TAKAMATSU, Kagawa Pref. – A company managed by former prison officials has been overcharging inmates in most of Japan’s prisons for their daily necessities for almost two decades, sources said Monday.
Kyosei Kosaikai has supplied daily goods for inmates to purchase, including underwear and shampoo, to almost all of Japan’s 74 correctional facilities based on private contracts.
Many prisoners have complained that goods they have to buy through Kyosei Kosaikai are more expensive than in ordinary supermarkets.
Sales at the prisons total about 200 million yen a year and account for 75 percent of the company’s annual turnover, the sources said.
Kyosei Kyokai, a government-affiliated body in charge of ordering these goods from wholesalers, told Kyodo News in a statement, “We are purchasing goods that are as reasonable and proper as possible after getting cost estimates.”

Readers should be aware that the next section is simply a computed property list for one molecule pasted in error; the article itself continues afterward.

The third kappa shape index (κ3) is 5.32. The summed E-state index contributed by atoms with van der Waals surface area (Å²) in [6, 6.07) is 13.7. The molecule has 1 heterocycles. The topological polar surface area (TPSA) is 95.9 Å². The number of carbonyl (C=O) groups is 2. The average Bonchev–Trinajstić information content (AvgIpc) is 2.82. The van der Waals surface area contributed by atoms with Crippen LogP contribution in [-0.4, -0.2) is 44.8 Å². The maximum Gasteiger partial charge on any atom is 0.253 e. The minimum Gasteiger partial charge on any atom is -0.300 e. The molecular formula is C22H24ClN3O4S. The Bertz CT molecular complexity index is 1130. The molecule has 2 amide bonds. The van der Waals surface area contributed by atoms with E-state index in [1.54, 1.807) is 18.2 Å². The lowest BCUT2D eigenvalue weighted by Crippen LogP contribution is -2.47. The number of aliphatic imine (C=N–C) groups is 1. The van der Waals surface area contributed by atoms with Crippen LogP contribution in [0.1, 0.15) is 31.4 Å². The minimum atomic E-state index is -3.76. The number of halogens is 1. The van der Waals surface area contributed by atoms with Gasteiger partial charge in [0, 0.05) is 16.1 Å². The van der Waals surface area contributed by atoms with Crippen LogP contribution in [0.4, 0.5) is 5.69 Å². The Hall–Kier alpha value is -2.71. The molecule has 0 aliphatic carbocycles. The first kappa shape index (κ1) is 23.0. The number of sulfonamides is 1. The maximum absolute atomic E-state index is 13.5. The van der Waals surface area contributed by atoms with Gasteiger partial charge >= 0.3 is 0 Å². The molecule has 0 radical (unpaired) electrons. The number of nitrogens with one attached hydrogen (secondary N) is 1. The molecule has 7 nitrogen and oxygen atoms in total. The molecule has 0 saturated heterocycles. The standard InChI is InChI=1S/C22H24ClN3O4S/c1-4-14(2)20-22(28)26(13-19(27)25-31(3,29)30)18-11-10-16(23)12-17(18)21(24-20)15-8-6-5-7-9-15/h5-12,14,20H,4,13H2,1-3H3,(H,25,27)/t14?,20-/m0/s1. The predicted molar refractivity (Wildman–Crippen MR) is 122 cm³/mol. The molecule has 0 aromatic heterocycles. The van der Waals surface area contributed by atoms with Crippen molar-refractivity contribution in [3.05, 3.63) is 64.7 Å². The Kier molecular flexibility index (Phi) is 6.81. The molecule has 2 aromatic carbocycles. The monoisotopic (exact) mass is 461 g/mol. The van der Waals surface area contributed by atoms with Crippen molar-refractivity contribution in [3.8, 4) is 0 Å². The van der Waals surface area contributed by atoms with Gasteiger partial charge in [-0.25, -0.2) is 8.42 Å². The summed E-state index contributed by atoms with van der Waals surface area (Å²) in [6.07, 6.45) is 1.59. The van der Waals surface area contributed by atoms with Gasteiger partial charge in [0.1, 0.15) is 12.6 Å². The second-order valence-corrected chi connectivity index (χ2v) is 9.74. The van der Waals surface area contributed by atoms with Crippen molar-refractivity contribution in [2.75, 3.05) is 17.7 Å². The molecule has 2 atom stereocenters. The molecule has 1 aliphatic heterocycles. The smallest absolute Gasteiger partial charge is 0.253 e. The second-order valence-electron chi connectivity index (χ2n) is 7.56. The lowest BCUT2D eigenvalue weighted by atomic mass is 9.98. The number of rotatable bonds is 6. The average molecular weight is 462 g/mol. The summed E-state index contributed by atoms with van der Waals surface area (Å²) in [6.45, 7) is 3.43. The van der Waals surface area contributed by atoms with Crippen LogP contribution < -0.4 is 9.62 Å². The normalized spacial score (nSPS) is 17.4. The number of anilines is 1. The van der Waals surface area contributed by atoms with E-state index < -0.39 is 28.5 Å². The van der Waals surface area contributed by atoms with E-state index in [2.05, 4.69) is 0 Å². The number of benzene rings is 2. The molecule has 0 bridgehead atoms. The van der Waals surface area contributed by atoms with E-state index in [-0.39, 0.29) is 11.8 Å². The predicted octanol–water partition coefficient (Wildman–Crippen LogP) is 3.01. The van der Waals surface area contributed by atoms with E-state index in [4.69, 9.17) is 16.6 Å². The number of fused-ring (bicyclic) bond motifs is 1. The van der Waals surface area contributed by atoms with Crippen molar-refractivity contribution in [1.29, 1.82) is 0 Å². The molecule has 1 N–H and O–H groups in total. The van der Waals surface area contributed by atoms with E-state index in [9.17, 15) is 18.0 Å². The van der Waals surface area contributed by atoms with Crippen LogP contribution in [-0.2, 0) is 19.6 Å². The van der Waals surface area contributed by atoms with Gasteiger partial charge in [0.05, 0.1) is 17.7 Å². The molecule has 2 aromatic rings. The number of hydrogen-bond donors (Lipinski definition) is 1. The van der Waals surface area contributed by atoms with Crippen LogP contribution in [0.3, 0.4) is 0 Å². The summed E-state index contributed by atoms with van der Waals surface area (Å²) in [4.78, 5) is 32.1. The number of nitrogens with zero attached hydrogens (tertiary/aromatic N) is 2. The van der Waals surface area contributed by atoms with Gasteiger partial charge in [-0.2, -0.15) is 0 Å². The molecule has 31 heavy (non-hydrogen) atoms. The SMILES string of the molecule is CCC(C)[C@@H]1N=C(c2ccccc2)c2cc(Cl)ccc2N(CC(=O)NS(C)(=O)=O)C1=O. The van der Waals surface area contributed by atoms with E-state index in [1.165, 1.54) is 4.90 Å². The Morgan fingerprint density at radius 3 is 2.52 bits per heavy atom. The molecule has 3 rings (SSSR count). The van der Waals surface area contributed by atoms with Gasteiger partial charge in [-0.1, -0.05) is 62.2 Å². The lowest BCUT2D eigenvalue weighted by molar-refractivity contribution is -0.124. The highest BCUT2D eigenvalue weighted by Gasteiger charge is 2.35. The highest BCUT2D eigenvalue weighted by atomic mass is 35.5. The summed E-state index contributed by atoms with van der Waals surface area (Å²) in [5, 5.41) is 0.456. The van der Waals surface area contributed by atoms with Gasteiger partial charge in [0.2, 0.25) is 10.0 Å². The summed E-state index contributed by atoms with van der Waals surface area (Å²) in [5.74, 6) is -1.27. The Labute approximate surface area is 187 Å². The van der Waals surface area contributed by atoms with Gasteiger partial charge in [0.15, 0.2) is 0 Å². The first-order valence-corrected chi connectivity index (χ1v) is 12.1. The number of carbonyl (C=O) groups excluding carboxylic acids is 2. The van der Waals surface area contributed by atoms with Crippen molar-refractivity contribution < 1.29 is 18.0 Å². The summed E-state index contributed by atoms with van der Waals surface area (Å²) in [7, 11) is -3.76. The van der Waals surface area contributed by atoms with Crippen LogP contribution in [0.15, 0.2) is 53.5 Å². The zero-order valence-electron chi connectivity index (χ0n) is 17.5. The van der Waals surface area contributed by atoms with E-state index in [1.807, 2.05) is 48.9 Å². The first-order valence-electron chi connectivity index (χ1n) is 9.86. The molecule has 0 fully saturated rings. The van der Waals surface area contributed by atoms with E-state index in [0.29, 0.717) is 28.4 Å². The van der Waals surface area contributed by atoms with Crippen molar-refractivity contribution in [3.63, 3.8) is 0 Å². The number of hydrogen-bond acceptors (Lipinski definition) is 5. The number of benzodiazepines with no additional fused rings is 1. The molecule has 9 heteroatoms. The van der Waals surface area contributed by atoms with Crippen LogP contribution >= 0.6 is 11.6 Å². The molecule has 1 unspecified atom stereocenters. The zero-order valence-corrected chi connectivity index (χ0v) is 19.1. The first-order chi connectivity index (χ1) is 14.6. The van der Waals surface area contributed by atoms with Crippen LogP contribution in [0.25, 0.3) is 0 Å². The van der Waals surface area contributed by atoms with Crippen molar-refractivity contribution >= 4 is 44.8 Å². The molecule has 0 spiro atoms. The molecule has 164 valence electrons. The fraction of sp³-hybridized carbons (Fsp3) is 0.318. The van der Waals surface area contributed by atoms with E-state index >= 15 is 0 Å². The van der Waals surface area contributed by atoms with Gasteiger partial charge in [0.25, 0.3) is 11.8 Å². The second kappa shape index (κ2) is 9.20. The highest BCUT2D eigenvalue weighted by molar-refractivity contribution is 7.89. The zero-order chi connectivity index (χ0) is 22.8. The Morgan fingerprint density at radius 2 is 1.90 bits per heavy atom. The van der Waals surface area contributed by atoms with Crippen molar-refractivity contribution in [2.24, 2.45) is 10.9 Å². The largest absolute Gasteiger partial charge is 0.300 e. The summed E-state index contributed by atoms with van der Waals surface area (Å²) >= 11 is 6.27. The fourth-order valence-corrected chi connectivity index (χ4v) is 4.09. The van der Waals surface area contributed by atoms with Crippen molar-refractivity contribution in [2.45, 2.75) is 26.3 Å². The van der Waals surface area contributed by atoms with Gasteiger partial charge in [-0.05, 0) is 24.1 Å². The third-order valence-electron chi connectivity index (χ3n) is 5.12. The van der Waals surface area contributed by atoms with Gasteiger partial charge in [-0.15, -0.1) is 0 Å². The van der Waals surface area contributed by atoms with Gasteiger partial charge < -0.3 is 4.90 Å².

“It is indispensable to have this kind of company in order to respond to small orders,” said Kazuo Kawano, a director of the association. “There are no problems.”
Kyosei Kosaikai, established in 1974, started out as a car insurance company. It began supplying daily goods to prisons in 1986.
Of 19 executives and employees at the company, 18 are former prison officials, the sources said. Some of them are former heads of prisons, they said.
Seiji Horiuchi, president of the company, said Kyosei Kosaikai has provided 14 kinds of daily goods, including underwear, shampoo and electric razors, to almost all prisons in the country, apart from five women’s prisons.
These goods are also sold at shops in correctional facilities. Many people who visit prisons buy the goods and give them to prisoners.